Danny Quintana likes to chat with his passengers on the 522 bus he drives for the Valley Transportation Authority. But few of them probably realize that when Quintana isn’t driving a bus, he’s likely taking photographs of one.
Driving a bus was a dream of his since he was growing up in San Francisco, and photography is a passion he’s had for almost as long. The two have converged in an exhibition of his artistically rendered photographs that are on display at the VTA’s Customer Service Center in downtown San Jose for the rest of September.
The framed pieces mostly feature VTA buses and light-rail trains, a subject obviously close to Quintana’s heart. “They’re beautiful. Everything about them,” said Quintana, who started driving for VTA in 522. “You can always make something into art.”
Of course, it’s not always easy. One of the photos in the exhibition captures the shimmering reflection of water on a VTA bus as it passes over wet pavement, and another shows a bus traveling in front of the Hotel De Anza on Santa Clara Street. Both required hours of waiting for the right moment — and snapping hundreds of not-quite-right photos that ended up in a digital wastebasket.
“I was on top of a ladder down the street and I know everybody was looking at me like I’m crazy, but I was just trying to get the perfect shot,” Quintana, 48, says of the Hotel De Anza photograph. “I stood up on the ladder for quite some time waiting for a 22 or 522 to come down.”
After choosing the right image, Quintana processes it with photo editing presets he spent two years developing that give them a painted look. He displays and sells his images through his Instagram account (@dannyboy4one5) and asked VTA supervisors if they wanted some of his photos to hang in their offices. One thing led to another, and he got the attention of VTA higher-ups who put the photos on display. He’d love to see them move to another gallery after the exhibition’s over.
“It’s nice to be recognized for something you’re good at,” he said, “and you’re putting a lot of work into.”
AN ARTIST’S LEGACY: The Los Altos History Museum is celebrating the life of Anna Knapp Fitz — and marking the centennial of her arrival in the town — with an exhibition opening this month that features some of the 212 paintings that the self-taught artist donated to the museum.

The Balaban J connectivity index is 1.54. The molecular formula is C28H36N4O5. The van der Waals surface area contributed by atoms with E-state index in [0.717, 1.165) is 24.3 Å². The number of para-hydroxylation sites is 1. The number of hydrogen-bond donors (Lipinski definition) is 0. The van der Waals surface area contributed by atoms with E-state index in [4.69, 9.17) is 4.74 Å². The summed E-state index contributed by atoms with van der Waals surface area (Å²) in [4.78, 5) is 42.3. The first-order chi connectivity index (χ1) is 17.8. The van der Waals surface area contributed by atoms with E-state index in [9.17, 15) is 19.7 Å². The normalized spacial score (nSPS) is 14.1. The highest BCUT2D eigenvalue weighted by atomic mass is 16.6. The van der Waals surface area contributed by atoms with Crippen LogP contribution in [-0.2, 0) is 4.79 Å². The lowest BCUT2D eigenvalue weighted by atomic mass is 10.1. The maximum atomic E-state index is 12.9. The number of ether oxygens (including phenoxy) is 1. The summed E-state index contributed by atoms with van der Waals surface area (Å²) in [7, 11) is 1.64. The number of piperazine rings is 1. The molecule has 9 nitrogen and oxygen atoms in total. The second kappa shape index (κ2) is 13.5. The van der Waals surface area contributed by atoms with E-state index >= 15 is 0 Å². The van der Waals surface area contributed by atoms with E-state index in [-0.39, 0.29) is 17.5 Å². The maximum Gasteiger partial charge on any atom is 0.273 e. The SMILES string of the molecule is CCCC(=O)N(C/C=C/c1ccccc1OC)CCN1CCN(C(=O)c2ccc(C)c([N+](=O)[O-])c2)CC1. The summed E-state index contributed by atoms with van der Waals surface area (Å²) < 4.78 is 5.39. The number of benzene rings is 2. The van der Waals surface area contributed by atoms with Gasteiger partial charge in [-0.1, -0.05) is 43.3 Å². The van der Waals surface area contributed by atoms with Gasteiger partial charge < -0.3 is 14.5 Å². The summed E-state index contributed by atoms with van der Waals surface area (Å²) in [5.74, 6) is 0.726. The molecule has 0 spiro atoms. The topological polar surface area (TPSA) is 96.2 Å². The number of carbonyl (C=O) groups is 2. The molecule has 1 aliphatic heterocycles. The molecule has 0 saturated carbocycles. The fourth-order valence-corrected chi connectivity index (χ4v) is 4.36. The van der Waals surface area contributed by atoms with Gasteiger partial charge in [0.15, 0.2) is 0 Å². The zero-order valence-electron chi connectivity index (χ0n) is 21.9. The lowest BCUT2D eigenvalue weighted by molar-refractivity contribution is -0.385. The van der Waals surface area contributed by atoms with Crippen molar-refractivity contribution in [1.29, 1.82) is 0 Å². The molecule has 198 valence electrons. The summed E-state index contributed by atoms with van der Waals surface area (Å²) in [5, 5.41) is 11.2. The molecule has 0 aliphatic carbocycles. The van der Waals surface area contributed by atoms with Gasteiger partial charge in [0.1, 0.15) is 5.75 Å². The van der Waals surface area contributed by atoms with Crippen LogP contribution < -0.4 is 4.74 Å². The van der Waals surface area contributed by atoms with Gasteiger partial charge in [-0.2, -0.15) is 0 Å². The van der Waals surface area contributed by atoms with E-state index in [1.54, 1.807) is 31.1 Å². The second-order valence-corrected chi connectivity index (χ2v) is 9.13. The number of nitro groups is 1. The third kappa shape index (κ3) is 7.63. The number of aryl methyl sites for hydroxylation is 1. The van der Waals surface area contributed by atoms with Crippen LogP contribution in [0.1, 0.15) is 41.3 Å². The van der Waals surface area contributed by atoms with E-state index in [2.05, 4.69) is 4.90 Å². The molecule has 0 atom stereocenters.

Fitz was 8 years old when she moved with her family to an eight-acre farm in Los Altos, and as an adult, she used her paintbrush to illustrate what life was like in the days before Silicon Valley. She used historic photographs to capture major events before her time and made portraits of significant people from the area.
“Annie Knapp Fitz Paints: A Legacy in Art,” opens Sept. 9 and will be on display until Feb. 6, 2022, and there will be a series of free programs to go along with the exhibition starting with “Adventures in Mural Painting” with muralist Morgan Bricca on Sept. 23. Get more information at www.losaltoshistory.org.
FALL INTO CHRISTMAS: It’s never too early to start planning for the holidays, right? Christmas in the Park kicked off plans Wednesday for this year’s double celebration — the return of the free, walk-thru event at Plaza de Cesar Chavez in downtown San Jose and a new drive-thru experience at Lake Cunningham Park.
The 500-plus decorated community trees that are an annual highlight of Christmas in the Park are on sale, and performers can reserve a spot on the Excite Credit Union Community Stage. And, more importantly, tickets for the drive-thru event, “Blinky’s Illuminated Holiday,” are on sale. Last year’s event at History Park sold out, and there will be fewer tickets offered at the new Lake Cunningham Park location in an attempt to keep traffic flowing. You can check out all of it at www.christmasinthepark.com.
“We wanted to make a big splash and make sure everyone knows what we have planned for this year,” Executive Director Jason Minsky said. “We are so excited to bring both events back and have so many new surprises in store for attendees.”
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Author: Sal Pizarro